Grade: D+


Review by Derrick Carter

Running Time: 2 hours 19 minutes

MPAA Rating: PG-13 for Intense Violence and Action, Thematic Elements and some Sensuality

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Directed by: Neil Burger

Written by: Evan Daugherty & Vanessa Taylor

(based on the novel DIVERGENT by Veronica Roth)

Starring: Shailene Woodley, Theo James, Ansel Elgort, Ray Stevenson, Kate Winslet, Zoe Kravitz, Maggie Q, Mekhi Phifer, Jai Courtney, Miles Teller, Tony Goldwyn & Ashley Judd

The vast well of material found in young adult fiction has been used a lot in the past few years. Since TWILIGHT was coming to a close and HARRY POTTER ended a decade-long reign at the box office, studios have been searching for the next big franchise to target the teenage demographic. THE HUNGER GAMES has become the new champion, but that isn’t stopping big budget attempts to start new film series out of any middle-school-oriented novel that comes out. Take for example the latest in this trend, DIVERGENT. Despite some shaky looking promotional material for this film, I was optimistic that it might be a good flick. After all, the book was so immensely popular that people had to be seeing something in the material. This all being said, DIVERGENT is a jumbled mess of scrambled parts from other (mostly more successful) plots that we’ve seen in the last few years.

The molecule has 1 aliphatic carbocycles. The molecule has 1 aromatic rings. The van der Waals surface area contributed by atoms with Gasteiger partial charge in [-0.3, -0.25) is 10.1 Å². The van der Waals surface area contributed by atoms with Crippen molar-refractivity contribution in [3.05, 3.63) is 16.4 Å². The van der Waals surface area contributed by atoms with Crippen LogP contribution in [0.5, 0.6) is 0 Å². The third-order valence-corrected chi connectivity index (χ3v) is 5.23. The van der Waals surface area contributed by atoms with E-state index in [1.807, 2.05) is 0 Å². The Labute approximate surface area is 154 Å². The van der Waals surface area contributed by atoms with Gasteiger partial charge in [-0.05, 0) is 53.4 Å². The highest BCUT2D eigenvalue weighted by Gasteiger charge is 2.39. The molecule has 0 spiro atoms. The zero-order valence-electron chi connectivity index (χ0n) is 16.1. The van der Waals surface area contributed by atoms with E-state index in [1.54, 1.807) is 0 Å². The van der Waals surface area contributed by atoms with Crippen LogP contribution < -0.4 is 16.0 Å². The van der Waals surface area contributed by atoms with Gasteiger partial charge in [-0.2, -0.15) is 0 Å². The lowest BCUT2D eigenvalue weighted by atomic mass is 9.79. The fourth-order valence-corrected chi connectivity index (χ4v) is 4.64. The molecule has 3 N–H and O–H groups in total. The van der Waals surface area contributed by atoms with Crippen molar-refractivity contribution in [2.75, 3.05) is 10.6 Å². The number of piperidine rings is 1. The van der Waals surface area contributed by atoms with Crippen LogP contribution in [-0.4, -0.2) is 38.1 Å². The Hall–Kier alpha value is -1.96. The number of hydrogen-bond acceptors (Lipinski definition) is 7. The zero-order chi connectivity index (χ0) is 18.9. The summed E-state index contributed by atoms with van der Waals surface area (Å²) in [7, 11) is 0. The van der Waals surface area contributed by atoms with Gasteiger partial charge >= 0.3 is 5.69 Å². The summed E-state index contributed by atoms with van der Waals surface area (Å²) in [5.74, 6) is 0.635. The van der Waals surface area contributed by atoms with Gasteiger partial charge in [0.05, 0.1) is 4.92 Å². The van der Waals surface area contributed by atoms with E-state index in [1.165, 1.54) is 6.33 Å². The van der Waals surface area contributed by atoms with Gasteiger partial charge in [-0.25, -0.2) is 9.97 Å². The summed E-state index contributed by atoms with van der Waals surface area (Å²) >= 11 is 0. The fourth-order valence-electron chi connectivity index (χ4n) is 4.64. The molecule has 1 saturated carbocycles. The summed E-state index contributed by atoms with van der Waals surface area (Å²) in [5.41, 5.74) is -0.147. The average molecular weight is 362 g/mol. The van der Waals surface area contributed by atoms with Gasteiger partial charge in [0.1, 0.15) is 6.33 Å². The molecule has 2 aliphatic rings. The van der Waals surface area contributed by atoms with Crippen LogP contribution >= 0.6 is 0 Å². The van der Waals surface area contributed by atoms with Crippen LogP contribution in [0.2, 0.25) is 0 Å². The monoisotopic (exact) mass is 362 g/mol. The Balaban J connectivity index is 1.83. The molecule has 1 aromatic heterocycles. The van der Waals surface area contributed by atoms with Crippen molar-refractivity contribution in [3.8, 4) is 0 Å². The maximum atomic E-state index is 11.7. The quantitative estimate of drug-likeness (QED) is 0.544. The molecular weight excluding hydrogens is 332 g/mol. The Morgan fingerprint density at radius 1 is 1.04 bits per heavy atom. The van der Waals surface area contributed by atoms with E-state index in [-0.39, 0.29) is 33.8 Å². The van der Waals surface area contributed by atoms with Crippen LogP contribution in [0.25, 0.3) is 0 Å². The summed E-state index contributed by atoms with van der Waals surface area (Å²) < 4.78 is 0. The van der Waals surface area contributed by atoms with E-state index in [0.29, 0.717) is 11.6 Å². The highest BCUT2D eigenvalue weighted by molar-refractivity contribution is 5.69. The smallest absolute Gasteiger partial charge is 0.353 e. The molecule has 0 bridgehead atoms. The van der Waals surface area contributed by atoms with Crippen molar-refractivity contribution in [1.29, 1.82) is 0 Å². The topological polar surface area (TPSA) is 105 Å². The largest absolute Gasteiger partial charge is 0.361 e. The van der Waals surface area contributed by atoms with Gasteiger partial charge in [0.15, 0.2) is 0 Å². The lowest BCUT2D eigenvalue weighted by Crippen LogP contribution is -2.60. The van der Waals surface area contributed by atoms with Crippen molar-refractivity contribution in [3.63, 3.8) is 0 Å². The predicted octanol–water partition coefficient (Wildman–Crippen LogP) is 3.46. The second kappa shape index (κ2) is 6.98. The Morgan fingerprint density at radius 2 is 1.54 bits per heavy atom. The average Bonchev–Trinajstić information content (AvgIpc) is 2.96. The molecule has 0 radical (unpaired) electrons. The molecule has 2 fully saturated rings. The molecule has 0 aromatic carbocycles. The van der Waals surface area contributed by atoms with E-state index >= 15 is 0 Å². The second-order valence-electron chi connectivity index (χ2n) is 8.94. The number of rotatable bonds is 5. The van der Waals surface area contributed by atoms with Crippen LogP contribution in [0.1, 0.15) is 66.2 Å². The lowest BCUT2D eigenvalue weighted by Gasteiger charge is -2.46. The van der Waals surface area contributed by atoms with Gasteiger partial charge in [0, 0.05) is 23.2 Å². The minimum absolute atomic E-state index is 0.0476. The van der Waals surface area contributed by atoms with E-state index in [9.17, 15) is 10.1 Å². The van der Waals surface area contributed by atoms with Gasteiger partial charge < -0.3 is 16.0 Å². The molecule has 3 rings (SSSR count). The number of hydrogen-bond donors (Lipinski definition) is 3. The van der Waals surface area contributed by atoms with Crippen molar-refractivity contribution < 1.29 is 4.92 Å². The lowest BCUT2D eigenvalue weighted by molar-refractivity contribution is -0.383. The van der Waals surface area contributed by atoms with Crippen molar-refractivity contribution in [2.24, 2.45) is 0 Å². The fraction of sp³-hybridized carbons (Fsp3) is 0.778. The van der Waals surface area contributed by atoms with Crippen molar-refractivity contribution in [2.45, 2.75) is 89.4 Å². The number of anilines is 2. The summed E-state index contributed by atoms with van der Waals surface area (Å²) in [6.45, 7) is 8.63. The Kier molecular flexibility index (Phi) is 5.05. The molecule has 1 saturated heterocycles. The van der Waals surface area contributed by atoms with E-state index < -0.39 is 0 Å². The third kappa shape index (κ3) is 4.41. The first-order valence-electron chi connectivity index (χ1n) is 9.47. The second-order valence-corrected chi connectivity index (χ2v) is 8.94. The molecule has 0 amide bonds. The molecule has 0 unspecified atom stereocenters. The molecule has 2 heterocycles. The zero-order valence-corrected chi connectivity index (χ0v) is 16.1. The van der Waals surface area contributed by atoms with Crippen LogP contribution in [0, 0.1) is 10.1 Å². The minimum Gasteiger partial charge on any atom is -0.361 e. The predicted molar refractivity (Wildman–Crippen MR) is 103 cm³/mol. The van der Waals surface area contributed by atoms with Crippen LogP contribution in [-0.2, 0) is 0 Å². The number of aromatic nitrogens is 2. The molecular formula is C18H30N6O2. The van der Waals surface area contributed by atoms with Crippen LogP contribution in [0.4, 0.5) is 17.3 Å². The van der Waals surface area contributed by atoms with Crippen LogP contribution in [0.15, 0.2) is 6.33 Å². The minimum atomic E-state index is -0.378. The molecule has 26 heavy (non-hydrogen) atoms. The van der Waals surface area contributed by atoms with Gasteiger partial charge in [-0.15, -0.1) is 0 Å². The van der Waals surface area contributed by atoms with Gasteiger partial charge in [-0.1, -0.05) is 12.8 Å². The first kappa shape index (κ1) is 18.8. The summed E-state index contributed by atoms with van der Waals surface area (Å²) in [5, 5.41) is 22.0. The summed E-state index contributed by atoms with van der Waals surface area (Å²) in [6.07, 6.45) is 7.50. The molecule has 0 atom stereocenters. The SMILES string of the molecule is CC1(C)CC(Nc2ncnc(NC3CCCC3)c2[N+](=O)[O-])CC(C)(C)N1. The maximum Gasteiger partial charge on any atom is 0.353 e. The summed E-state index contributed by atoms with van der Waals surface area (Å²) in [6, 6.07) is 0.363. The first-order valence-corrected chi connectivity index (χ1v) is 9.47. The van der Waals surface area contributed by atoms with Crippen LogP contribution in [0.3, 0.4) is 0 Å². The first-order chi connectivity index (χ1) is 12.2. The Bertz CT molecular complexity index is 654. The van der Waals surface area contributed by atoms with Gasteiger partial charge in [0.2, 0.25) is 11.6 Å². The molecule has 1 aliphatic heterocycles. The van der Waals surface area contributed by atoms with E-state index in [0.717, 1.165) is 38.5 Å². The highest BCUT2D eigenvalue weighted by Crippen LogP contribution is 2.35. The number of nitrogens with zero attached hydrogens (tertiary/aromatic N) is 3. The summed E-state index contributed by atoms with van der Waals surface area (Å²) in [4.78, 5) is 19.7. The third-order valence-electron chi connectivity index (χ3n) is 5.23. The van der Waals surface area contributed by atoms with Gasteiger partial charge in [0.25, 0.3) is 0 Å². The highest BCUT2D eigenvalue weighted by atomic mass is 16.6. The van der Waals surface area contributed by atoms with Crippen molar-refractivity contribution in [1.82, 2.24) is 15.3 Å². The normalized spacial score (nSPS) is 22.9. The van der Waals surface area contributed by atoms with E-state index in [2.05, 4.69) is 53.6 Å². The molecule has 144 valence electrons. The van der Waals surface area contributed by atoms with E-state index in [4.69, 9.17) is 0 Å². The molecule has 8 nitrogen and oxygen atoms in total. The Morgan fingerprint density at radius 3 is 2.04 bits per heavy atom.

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In a dystopian future, Chicago is the city left standing. The general population is separated into five separate groups (ala THE HUNGER GAMES) to keep the peace. Each citizen goes through a test that shows them which group best suits their personality. Tris is the teenage daughter in a family that belong to the vegan/hippie faction of society. Upon taking the test, it turns out that she’s a Divergent. This label is placed on individuals seen as a threats because they test positive for all five factions. Tris keeps this to herself and decides to join the law enforcement faction. This tests both her physical endurance and her mental strength. Bullied by some and facing the possibility of winding up factionless (e.g. homeless), Tris goes through rigorous training to find a place in her new faction. She also falls in love with Four (one of her trainers). The two do their best to avoid suspicion of Tris’s Divergent nature as an escalating war is on the horizon between factions.